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ContinuousWave: Small Boat Electrical
1963 Eastport VHF Antenna
|Author||Topic: 1963 Eastport VHF Antenna|
posted 04-03-2006 12:21 AM ET (US)
Looking for suggestions for a tasteful and asthetically pleasing type and placement for the VHF antenna on a 63 Eastport. I'm not eager to slap an 8' fiberglass whip on the side of my center console due to the mooring cover yet I want more effective VHF range for those offshore runs than a 5 watt handheld VHF will provide. Thank you in advance.
posted 04-07-2006 12:11 PM ET (US)
I have mounted a 4' Digital antenna with the Shakespeare ratchet base; it will tilt forward and lay down under the mooring cover nicely.
posted 05-20-2010 09:57 PM ET (US)
Anyone have any updated suggestions an dpictures for mounting a VHF antenna on a Nauset with Bimini?
I don't want to mount on the side of the console. I was thinking of a rail-mounted ratchet mount on the port side side rail near the stern but not sure.
Any help is appreciated.
posted 05-21-2010 11:02 AM ET (US)
Jon: Try the stainless antenna made by Metz or Shakespeare, mount it to your rail on the console, and check your placement. It might fit under the bimini--good luck
posted 05-22-2010 10:49 PM ET (US)
Contender- Thanks for the tip. But my problem is that I have the all wood console and windshield--no rail. Going to check the galleries for inspiration.
posted 05-23-2010 05:50 AM ET (US)
I mounted an 8' antenna on a swivel base on the inside of the starboard hull, on two different Montauks. I'll try and describe:
The base mounting was mounted with bolts, through hull that gave me great strength; no chance of it working loose. It was placed so that when the antenna was folded down, the last inch of the top of it would fold under the stanchion of the bow rail, while the rest of the antenna body would lay across the tops of the grab rail stanchions. Routed the cable through the tunnel to the radio. Used a stainless steel swivel base.
If I was to do it again, I'd first just use wood screws and if I found that the whipping action was too much for the wood thread screws, then go the machine bolt through the hull route. In the first mount, I just used washers and Nyloc nuts. I've since learned about mushroom capped nuts (essentially a threaded hole topped with a mushroom shaped cap) and in the future use that on the outside of the hull.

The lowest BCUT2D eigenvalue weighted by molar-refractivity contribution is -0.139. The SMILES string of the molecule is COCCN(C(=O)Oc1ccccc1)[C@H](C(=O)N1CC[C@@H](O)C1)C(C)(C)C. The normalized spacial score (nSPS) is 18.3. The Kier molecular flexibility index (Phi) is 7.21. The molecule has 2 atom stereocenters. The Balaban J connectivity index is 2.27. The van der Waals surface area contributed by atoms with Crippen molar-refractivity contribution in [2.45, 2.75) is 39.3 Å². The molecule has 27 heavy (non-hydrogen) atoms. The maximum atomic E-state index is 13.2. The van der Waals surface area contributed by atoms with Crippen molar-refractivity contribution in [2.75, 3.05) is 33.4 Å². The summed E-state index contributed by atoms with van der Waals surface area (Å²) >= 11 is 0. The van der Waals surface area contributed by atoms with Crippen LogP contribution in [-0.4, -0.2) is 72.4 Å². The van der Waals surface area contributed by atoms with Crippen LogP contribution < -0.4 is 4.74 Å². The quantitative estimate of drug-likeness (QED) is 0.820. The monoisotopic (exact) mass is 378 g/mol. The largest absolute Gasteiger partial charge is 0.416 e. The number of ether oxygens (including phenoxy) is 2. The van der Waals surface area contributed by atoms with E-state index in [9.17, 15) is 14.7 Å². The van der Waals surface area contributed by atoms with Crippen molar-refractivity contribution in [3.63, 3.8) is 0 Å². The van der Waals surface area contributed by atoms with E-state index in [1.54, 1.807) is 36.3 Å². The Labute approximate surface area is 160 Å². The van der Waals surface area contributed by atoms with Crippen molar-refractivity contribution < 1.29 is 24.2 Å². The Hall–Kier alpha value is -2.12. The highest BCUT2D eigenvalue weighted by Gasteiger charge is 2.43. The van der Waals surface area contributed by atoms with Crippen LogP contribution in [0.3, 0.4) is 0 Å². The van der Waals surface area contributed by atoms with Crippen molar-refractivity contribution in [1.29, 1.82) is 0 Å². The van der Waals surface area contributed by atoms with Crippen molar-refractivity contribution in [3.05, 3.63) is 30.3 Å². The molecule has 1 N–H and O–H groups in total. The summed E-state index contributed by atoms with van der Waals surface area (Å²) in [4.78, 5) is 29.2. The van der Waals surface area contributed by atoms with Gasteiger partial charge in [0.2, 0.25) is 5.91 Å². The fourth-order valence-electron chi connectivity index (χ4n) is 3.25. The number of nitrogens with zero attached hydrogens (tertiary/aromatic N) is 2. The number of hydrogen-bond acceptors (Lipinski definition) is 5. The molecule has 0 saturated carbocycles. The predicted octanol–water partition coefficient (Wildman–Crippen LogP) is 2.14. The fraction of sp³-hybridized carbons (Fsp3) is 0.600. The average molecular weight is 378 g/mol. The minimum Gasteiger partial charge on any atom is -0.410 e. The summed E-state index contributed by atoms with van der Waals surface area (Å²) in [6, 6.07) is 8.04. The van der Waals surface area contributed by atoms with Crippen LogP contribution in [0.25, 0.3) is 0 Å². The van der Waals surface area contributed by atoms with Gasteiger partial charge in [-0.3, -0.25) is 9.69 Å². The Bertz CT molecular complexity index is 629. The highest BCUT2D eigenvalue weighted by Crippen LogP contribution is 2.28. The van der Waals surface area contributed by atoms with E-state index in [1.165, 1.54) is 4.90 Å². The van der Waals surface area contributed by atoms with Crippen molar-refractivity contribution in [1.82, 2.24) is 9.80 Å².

Clear as mud?
posted 05-23-2010 09:43 AM ET (US)
On the 16-foot classic Boston Whaler hull, a good location for a VHF Marine Band radio antenna mounting base at the aft end of the cockpit, mounted below the gunwale, as described by Don above, so that when tilted downward the antenna will lay between the hull and the side railings, resting on the rail stanchion supports. The attachment of the base to the hull must be made with good strength, as there can be a significant bending moment on the base from the antenna. There may be wood embedded in the hull in certain locations that will offer a better point of attachment for the base. See the embedded wood diagrams for you boat for guidance.
I strongly endorse the use of a four-foot plastic extension mast and a three-foot steel whip antenna, such as the GAM ELECTRONIC SS-2, and shown in detail in my own installation in
On a small boat the presence of a VHF Marine Band antenna in close proximity to the cockpit means that it will be inevitable that someone will grab onto the antenna. Using the four-foot plastic extension mast moves the actual antenna above the height where most people will grab onto it.
As I explained in the article linked above, the GAM ELECTRONICS SS-2 has a very clean base mount arrangement that hides the coaxial cable feedline. See the full article for the many other positive features.
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